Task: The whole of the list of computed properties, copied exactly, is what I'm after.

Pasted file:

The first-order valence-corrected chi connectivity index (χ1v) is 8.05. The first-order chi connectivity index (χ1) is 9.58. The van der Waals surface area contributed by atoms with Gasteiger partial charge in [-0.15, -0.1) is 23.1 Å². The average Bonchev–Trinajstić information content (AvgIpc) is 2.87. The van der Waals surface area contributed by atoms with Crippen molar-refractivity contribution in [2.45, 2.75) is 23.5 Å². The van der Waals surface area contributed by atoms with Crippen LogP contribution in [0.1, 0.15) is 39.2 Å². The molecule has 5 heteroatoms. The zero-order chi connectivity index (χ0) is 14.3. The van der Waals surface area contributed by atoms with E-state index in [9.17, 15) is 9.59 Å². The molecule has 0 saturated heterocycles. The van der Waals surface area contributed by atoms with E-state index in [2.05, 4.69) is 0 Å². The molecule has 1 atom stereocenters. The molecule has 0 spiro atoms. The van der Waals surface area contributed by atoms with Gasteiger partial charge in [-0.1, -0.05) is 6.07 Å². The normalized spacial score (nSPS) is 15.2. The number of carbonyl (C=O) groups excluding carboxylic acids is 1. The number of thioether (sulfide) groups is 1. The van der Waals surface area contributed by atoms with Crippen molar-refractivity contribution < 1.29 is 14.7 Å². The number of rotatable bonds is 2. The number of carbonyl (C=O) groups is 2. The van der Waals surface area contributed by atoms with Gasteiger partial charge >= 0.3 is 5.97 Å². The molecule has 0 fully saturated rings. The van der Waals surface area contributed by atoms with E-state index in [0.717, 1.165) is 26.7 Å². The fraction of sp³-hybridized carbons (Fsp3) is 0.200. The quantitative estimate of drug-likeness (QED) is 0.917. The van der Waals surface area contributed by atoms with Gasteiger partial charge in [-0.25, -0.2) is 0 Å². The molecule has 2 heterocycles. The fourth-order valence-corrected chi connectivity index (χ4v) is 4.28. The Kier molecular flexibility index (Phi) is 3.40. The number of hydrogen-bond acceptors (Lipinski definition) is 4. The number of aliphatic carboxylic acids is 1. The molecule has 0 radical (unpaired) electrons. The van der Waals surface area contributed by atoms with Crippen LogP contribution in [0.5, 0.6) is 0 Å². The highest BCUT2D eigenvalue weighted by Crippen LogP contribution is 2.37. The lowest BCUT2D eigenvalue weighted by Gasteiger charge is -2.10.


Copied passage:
The first-order valence-corrected chi connectivity index (χ1v) is 8.05. The first-order chi connectivity index (χ1) is 9.58. The van der Waals surface area contributed by atoms with Gasteiger partial charge in [-0.15, -0.1) is 23.1 Å². The average Bonchev–Trinajstić information content (AvgIpc) is 2.87. The van der Waals surface area contributed by atoms with Crippen molar-refractivity contribution in [2.45, 2.75) is 23.5 Å². The van der Waals surface area contributed by atoms with Crippen LogP contribution in [0.1, 0.15) is 39.2 Å². The molecule has 5 heteroatoms. The zero-order chi connectivity index (χ0) is 14.3. The van der Waals surface area contributed by atoms with E-state index in [9.17, 15) is 9.59 Å². The molecule has 0 saturated heterocycles. The van der Waals surface area contributed by atoms with E-state index in [2.05, 4.69) is 0 Å². The molecule has 1 atom stereocenters. The molecule has 0 spiro atoms. The van der Waals surface area contributed by atoms with Gasteiger partial charge in [-0.1, -0.05) is 6.07 Å². The normalized spacial score (nSPS) is 15.2. The number of carbonyl (C=O) groups excluding carboxylic acids is 1. The number of thioether (sulfide) groups is 1. The van der Waals surface area contributed by atoms with Crippen molar-refractivity contribution < 1.29 is 14.7 Å². The number of rotatable bonds is 2. The number of carbonyl (C=O) groups is 2. The van der Waals surface area contributed by atoms with Gasteiger partial charge >= 0.3 is 5.97 Å². The molecule has 0 fully saturated rings. The van der Waals surface area contributed by atoms with E-state index in [0.717, 1.165) is 26.7 Å². The fraction of sp³-hybridized carbons (Fsp3) is 0.200. The quantitative estimate of drug-likeness (QED) is 0.917. The van der Waals surface area contributed by atoms with Gasteiger partial charge in [-0.25, -0.2) is 0 Å². The molecule has 2 heterocycles. The fourth-order valence-corrected chi connectivity index (χ4v) is 4.28. The Kier molecular flexibility index (Phi) is 3.40. The number of hydrogen-bond acceptors (Lipinski definition) is 4. The number of aliphatic carboxylic acids is 1. The molecule has 0 radical (unpaired) electrons. The van der Waals surface area contributed by atoms with Crippen LogP contribution in [0.5, 0.6) is 0 Å². The highest BCUT2D eigenvalue weighted by Crippen LogP contribution is 2.37. The lowest BCUT2D eigenvalue weighted by Gasteiger charge is -2.10.